The Yukon Quest International Sled Dog race might only be a few days old, but things are already heating up as top racers jockey for position. Seemingly out is Lance Mackey, a four-time Quest champion and four-time Iditarod champion. Despite that stellar resume, the Fairbanks musher is struggling to keep up with a surging pack of race leaders in the 1,000-mile race from Whitehorse, Yukon Territory, to Fairbanks, Alaska.
Mackey, who finished third in the Quest last year -- his worst in six races -- was racing ninth coming out of the Yukon checkpoint of Pelly Crossing, about 250 miles into the race. He had nine dogs in team after dropping five, four in previous checkpoint.
Mackey told the Fairbanks Daily News-Miner in Carmacks his team was bothered by warm weather coming into the small Yukon River community. Temperatures in the region were slightly above freezing Sunday, almost tropical in the sport of sled dog racing, particularly in this part of Canada and Alaska.
Mackey's dogs revolt
“Have you ever seen a dog give you the middle finger? They can,” Mackey told the News-Miner.
While Mackey struggled in the middle of the pack, 2012 champ Hugh Neff of Tok and runner-up Allen Moore of Two Rivers headed toward the halfway point Dawson City in a familiar position – neck in neck.
Neff led Moore by about 45 minutes leaving the Stepping Stone hospitality stop, an unofficial race checkpoint. The duo had the closest finish in race history a year ago when Neff nipped Moore to win by only 26 seconds. They were followed closely by 2012 Quest Rookie of the Year Jake Berkowitz.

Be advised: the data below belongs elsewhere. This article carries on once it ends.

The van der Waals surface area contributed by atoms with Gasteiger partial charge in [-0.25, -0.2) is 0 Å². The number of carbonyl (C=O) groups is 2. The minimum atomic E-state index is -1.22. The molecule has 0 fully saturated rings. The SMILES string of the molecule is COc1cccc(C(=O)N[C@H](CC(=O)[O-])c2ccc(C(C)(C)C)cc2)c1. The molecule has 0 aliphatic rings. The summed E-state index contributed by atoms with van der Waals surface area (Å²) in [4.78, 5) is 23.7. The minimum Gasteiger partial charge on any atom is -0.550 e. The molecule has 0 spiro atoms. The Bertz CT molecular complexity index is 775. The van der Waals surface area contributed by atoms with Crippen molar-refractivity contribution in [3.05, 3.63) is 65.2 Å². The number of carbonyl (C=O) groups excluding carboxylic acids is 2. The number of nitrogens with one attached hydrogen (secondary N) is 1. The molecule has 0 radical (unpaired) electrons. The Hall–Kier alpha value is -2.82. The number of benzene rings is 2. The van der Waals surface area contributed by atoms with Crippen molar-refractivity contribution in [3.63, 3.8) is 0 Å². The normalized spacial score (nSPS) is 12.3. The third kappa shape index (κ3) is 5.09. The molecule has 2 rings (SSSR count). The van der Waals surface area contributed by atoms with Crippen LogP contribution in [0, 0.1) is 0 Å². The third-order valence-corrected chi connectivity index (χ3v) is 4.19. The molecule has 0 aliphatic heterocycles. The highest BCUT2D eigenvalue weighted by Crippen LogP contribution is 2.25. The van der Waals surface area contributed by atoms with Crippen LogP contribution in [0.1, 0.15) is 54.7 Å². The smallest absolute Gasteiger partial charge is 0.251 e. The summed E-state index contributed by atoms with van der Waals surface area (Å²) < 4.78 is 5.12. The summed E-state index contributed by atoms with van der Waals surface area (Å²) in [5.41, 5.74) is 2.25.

The Moore-Neff duo had jockeyed back and forth since the start of the race -- Moore was first into the checkpoints of Braeburn and Pelly Crossing; Neff was first into Carmacks.
Neff told KUAC in Carmacks he's only rested four hours in 177 miles. That's intentional, he said, because he's trying to distance himself from the competition.
Moore, however, wasn't buying it.
“Usually that bites you in the butt in the end and if he keeps doing it, I’ll bet a lot of money it bites him in the butt again,” he told KUAC.
All eyes are on the surging Neff. Two years ago, he led for almost 800 miles before his dog team stalled on challenging Eagle Summit. The veteran distance racer couldn't get them to climb the summit’s famously steep pitch. He struggled on the summit for almost a day before withdrawing from the race following the death of a dog in his team. Afterwards, Neff swore he’d never again compete in the Quest during odd numbered years (the years the race, which alternates starts between Whitehorse and Fairbanks, begins in Canada). But Neff found redemption in winning last year’s race and decided to run again this year -- both as defending champion and in honor of Geronimo, the dog he lost in 2011.
Whether or not Neff's speed en route to Dawson has financial motivations is unclear. The first musher to reach that checkpoint, the halfway point of the race, wins four ounces of placer gold -- this year estimated to be worth a hefty $6,400. The first racer is expected into Dawson early Tuesday morning.
There all mushers are required to take a 36-hour rest before continuing on to the Alaska half of the race.
Contact Suzanna Caldwell at suzanna(at)alaskadispatch.com